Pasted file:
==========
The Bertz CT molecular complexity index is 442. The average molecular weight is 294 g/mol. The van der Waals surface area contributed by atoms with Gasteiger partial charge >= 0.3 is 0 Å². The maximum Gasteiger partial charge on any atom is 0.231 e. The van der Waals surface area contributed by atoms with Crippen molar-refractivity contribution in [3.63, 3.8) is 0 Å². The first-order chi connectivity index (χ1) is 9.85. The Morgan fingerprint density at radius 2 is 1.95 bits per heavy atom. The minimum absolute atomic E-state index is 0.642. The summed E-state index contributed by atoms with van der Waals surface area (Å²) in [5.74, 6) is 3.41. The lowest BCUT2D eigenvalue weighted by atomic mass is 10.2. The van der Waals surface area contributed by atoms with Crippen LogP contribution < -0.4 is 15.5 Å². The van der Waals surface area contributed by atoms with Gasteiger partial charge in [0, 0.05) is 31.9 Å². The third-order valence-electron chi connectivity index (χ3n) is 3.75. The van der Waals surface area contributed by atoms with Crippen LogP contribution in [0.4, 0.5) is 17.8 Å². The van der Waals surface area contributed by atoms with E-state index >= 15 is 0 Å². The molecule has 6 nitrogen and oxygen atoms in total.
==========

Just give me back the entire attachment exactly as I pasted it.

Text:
The Bertz CT molecular complexity index is 442. The average molecular weight is 294 g/mol. The van der Waals surface area contributed by atoms with Gasteiger partial charge >= 0.3 is 0 Å². The maximum Gasteiger partial charge on any atom is 0.231 e. The van der Waals surface area contributed by atoms with Crippen molar-refractivity contribution in [3.63, 3.8) is 0 Å². The first-order chi connectivity index (χ1) is 9.85. The Morgan fingerprint density at radius 2 is 1.95 bits per heavy atom. The minimum absolute atomic E-state index is 0.642. The summed E-state index contributed by atoms with van der Waals surface area (Å²) in [5.74, 6) is 3.41. The lowest BCUT2D eigenvalue weighted by atomic mass is 10.2. The van der Waals surface area contributed by atoms with Crippen LogP contribution < -0.4 is 15.5 Å². The van der Waals surface area contributed by atoms with Gasteiger partial charge in [0, 0.05) is 31.9 Å². The third-order valence-electron chi connectivity index (χ3n) is 3.75. The van der Waals surface area contributed by atoms with Crippen LogP contribution in [0.4, 0.5) is 17.8 Å². The van der Waals surface area contributed by atoms with E-state index >= 15 is 0 Å². The molecule has 6 nitrogen and oxygen atoms in total.